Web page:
When are children old enough to be told about the Holocaust? A recent review on Tabletmag.com considered two picture books — Meg Wiviott’s Benno and the Night of Broken Glass (Kar-Ben) and The Cats in Krasinski Square by Karen Hesse (Scholastic Press) — designed for third- to fifth-graders and asked, “Don’t we already complain that our kids grow up too quickly? Do we really need to introduce this darkness so soon? The greatest despair a six-year-old should feel should be the realization that she’s left a My Little Pony on the subway.”
But Wiviott disagrees.
“My philosophy on child rearing is that it’s not so much what we tell our children but how we tell it to them,” she said in a phone interview with NJ Jewish News. “I know the book has gotten some controversy because some people don’t think children so young should be introduced to the Holocaust. I think that’s a decision for everyone to make individually. I believe we tell our children lots of scary things about life, and it needs to be done slowly and gradually.
“We tell kids information as they can absorb it,” she said. “Every kid is different; some seven-year-olds can take in a whole lot of information than others their age. You hope it stimulates conversation.”
Wiviott, a resident of Morristown, said the idea for Benno and the Night of Broken Glass came out of a group meeting with a publisher about 10 years ago.
“Someone had asked him, ‘What’s the one project you’d like to see come across your desk,’ and he said he wanted to see a picture book on Kristallnacht,” said Wiviott. “You could hear in the room, from those of us who knew what Kristallnacht was, kind of an audible gasp.
“I kept thinking, how the heck do you take this horrible story and make into a children’s book? I saw it as a challenge, something I wanted to do.”
The experience turned out to be a learning experience for the first-time author. Wiviott tried to sell her book to another publisher, who considered it too graphic.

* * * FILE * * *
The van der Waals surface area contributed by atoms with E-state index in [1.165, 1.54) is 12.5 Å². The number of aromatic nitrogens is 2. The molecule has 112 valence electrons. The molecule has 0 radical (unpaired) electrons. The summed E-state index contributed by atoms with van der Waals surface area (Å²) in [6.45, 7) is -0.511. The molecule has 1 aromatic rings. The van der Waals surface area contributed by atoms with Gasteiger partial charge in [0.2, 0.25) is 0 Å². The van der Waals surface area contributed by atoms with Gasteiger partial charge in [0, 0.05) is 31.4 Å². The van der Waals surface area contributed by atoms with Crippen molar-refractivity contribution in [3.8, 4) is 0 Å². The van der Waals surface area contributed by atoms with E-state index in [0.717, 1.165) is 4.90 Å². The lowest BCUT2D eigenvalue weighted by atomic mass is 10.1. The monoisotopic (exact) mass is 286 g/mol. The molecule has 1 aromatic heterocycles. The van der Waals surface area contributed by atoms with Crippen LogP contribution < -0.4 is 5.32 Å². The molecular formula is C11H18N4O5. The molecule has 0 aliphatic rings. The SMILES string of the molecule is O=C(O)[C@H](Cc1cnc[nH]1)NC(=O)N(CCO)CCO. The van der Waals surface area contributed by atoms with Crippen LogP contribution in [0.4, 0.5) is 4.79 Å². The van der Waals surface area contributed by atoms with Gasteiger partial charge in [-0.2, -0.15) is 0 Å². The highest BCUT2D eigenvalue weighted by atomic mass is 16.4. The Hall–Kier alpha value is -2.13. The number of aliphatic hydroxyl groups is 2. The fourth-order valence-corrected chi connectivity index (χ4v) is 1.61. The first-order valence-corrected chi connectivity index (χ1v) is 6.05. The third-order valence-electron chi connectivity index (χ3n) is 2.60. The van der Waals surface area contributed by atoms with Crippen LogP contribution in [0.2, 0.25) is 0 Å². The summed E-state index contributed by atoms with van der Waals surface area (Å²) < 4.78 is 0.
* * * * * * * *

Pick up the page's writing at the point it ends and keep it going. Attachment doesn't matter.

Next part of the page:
“When I originally wrote it, I envisioned it as a story book that had sidebars, so I had facts on every single page. Kar-Ben decided they didn’t want to do it that way and that’s why there’s an afterward. I toned down some of my facts.”
When she began the book, Wiviott said, she “tried to do it with a lot of distance so [it] would just be factual, with very little emotion.” But members of the writing group she belonged to “told me it was boring.”
“Several people said I should tell the story from the point of view of a child, and that was very problematic for me. I didn’t want use a Jewish child because the ending is ambiguous — we don’t really know what happens to the Jewish family.” Nor did she want to tell it from a non-Jewish child’s perspective. “If I presented the non-Jewish German family as all Nazis, then I was afraid that a reader would think all non-Jewish German families were Nazis. And if I portrayed them as being understanding and righteous, then someone would think [they] were all that way.”
So she decided on Benno, a cat who unobtrusively roams through the streets of a quiet Berlin in 1938 serving as the narrator, making observations of events as they turn from placid to horrific.
The fact that Wiviott has been a long-time cat owner, she said, made it easier for her. “A cat can go places a dog can’t go, and it allowed me to tell the story without getting inside people’s heads.”
Wiviott laughed at the notion that picture books are easy to write. “Try to tell an entire story in somewhere between 500 and 1,000 words. Lots of people think writing for children is easy because ‘they’re just children.’ Picture books are without a doubt the hardest things to write because every word counts; there are no throw-away words. It probably took me five years to figure out how to write it, then a couple of years to get the publisher.”
Benno is illustrated by Josee Bisaillon, an artist from St. Hyacinthe, Quebec. Wiviott did not collaborate with her directly but was happy with the partnership arranged by Kar-Ben.
The artwork, Wiviott said, “works so beautifully” and “fits the story incredibly well.”
“I was thrilled, absolutely thrilled,” she said. “It’s kind of scary because you put your words out there and you have absolutely no clue how they’re going to come back visually, and I think Josie did a spectacular job.”
“It’s a scary topic, there’s no doubt about it,” said Wiviott, whose family belongs to Temple B’nai Or in Morristown. “But I like to think that I did it pretty well.”